Second Day: A Missile Decision Based On Facts And Values

The Obama administration did its best to portray the decision to reconfigure its missile defense posture in Europe as a choice dictated by the hard imperatives of technology, the assessment of the intelligence community, and the prerogatives of national security. Senior military officials explained to reporters that the timing of the announcement was simply a factor of the Pentagon budget calendar - a decision on whether to endorse the Bush administration's program of record - an advanced radar system in Poland and ten high-altitude missile interceptors in The Czech Republic was about due. Iran has put a lot of effort into building effective short and intermediate range missiles and, within a few years, will have the capability of firing a few hundred at locations across Europe and the Middle East. 10 interceptors at a cost of $75 million each are no match for hundreds of Iranian warheads. Patriot missile defense systems, supplanted by mobile, transportable Aegis radar systems, stationed perhaps in Turkey and in Israel and in Poland would provide a more effective actual defense against actual threats.  Should Iran improve its missile capability, the Pentagon can quickly ramp up its long-range interceptor research, a senior official said yesterday.

Officials insisted that, when the Pentagon's recommendation was presented to the President this weekend,  there was little discussion of larger implications, and the timing of the announcement - originally scheduled for next week - was not aimed at offering an incentive for Russia to cooperate with the U.S when it begins to negotiate with Iran in October. "It's not like we sat in a room and gamed all of this out. We're not that smart," a senior administration official said. The official pointed out that the decision to junk the larger missiles was made before Iran decided to accept an offer to talk.

But the larger implications were apparent: this was more than a policy change. It was a narrative change. Barack Obama has a thing about narratives. Some he likes, and others he doesn't. He doesn't like the narrative that views Russia as an intractable enemy, that conceives of foreign policy as a game of symbol manipulation, where "projections" of strengths and demonstrations of abilities create metaphysical umbrellas of deterrents; where changing a policy that pleases the Russians is tantamount to a concession of some sort. - or a surrender - or a disgrace. Obama disdains zero sum games; he's trying to operate in what he sees as a non-zero sum world where interests can be aligned and accomodated. But the truth is that the administration aligned its assessment of Iran's ballistic missile capabilities with Russia's.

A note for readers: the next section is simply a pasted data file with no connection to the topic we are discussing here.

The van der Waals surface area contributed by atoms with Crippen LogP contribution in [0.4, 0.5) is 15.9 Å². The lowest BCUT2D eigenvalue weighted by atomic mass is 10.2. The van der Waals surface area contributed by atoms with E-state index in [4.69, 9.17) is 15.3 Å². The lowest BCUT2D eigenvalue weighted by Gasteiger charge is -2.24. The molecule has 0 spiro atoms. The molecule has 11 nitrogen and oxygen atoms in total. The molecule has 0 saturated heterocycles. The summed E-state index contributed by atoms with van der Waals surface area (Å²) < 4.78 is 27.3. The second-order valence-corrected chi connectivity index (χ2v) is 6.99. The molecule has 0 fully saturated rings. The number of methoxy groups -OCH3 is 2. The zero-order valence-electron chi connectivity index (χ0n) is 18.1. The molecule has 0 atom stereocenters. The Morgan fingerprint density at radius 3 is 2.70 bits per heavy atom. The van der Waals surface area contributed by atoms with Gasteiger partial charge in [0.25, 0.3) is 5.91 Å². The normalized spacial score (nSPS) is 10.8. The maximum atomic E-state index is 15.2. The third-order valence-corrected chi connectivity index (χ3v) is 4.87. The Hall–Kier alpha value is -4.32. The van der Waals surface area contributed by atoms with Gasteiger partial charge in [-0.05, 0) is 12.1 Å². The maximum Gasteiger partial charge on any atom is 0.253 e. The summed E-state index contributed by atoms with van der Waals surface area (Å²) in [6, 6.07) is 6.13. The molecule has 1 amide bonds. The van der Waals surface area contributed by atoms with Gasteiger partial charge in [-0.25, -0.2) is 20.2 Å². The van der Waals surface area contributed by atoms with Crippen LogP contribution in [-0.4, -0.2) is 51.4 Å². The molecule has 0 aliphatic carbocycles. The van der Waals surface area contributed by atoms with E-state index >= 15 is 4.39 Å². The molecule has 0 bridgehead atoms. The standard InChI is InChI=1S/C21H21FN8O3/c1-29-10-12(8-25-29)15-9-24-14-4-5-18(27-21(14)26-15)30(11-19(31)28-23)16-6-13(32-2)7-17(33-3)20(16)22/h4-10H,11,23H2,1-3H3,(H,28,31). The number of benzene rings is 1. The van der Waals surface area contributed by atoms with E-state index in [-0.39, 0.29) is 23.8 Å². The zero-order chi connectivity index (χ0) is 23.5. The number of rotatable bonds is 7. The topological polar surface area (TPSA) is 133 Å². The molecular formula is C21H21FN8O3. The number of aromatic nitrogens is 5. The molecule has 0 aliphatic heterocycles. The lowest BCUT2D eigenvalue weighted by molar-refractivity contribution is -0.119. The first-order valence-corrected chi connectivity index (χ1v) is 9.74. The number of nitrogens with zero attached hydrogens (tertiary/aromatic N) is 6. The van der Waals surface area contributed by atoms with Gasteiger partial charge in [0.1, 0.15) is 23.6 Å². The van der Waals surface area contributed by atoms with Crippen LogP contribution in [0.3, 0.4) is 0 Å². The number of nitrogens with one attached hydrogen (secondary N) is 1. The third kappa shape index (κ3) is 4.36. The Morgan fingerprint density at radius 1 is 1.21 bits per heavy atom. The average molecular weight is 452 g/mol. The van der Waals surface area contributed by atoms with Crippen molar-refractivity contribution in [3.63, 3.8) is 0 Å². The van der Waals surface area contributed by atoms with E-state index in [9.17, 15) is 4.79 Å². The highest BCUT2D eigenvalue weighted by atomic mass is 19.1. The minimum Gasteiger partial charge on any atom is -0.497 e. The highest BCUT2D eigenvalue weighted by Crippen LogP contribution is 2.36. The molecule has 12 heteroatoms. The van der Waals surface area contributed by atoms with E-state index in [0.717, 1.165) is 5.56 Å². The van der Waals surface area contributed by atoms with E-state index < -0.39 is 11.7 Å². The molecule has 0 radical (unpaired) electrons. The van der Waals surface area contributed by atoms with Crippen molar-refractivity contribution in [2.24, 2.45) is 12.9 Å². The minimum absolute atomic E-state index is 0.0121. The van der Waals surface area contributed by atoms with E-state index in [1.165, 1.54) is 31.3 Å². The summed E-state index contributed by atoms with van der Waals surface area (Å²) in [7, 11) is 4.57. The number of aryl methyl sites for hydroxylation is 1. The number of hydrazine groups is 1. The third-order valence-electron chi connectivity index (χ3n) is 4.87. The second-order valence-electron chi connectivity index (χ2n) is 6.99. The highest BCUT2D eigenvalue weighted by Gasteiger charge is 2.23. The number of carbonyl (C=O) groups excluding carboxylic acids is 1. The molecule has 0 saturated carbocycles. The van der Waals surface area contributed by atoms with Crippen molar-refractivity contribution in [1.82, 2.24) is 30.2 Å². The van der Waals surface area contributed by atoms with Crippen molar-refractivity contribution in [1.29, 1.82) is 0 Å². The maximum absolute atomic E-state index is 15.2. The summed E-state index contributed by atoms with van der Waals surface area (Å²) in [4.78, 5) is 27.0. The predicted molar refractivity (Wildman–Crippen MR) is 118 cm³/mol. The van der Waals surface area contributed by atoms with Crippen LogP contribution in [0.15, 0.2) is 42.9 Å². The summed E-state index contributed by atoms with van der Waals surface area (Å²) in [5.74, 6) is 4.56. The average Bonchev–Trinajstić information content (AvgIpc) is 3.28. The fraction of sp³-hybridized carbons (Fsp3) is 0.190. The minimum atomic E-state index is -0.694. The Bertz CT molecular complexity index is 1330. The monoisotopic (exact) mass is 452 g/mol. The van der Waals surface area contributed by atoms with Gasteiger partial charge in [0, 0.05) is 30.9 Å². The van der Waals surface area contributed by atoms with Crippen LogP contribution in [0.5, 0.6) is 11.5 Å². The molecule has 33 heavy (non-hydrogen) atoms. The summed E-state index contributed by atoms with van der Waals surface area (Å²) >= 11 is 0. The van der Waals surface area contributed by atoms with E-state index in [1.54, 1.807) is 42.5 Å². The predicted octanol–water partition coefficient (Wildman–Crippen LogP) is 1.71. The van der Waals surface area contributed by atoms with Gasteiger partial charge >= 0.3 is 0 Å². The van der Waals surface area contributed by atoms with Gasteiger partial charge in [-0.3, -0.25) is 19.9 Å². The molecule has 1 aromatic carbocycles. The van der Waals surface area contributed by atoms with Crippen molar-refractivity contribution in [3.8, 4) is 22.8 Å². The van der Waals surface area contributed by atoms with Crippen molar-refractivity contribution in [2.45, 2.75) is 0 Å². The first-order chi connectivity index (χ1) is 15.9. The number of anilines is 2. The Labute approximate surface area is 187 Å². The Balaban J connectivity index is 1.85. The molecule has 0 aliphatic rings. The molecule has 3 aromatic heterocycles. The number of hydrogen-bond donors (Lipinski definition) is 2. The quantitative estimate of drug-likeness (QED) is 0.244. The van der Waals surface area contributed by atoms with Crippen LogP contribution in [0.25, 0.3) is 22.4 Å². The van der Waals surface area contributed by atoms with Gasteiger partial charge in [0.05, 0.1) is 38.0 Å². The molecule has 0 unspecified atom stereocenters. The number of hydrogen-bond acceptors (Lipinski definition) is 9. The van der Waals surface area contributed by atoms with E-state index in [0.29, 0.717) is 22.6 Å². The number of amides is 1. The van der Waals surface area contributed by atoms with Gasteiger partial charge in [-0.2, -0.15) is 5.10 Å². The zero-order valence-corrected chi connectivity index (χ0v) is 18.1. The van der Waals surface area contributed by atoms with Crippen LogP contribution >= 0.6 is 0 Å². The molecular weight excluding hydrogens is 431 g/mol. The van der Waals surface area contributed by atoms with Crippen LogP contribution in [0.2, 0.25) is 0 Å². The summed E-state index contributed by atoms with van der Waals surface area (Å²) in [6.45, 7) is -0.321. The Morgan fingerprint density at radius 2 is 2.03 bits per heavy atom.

The Bush administration was planning to station the missile interceptor in Poland on the basis of intelligence that concluded that Iran could pose a threat to the United States by 2012; Russia had always insisted that Iran was spending most of its resources on perfecting short and intermediate range missiles guidance systems. New intelligence developed by both countries suggests, according to U.S. officials, that Iranian warheads won't be able to menace the continental United States until 2015 at the earliest, and probably not until 2020, given the lengthy process of developing and testing long-range missiles. So -- the views of Russia and the United States are now in synch. In fact, intelligence agencies from both countries are working on a joint estimate of Iran's missile capabilities and are soon to start work on a joint study of Iran's nuclear proliferation efforts, an administration official said. This sort of cooperation is remarkable - perhaps remarkably naive, if the old narrative still has power. When it comes to Russia, the administration isn't pursuing a "reset" strategy for the sake of being nice; Obama wants to sign a nuclear arms reduction treaty with Dmitry Medvedev; he wants Russia to curtail its technological assistance to Iran; he wants Russia's UN vote in favor of sanctions on Iran.

Removing a Bush administration provocation - a scarecrow - that gave Russia a pretext to avoid serious negotiations made basic sense from the day Obama was inaugurated. The governments of Poland and the Czech Republic were always skeptical that they'd actually get the missiles, having listened to Obama's skepticism during the presidential campaign. That's one reason why the Czech Republican hasn't ratified the treaty yet - it kinda knew that it would be modified - it knew this before the Obama administration found intelligence to confirm its strategic worldview. As for whether the two countries who negotiated the treaty with the Bush administration are destined to be pawns of the great powers' chess match, the answer, for the time being, is yes. From the Obama perspective, the treaty itself preyed on the two countries' historical memories. Practically, Poland and the Czech Republic are well protected against current threats. The removal of the provocative, aggressive radar system removes one reason why Russia might have decided to become more aggressive towards Poland.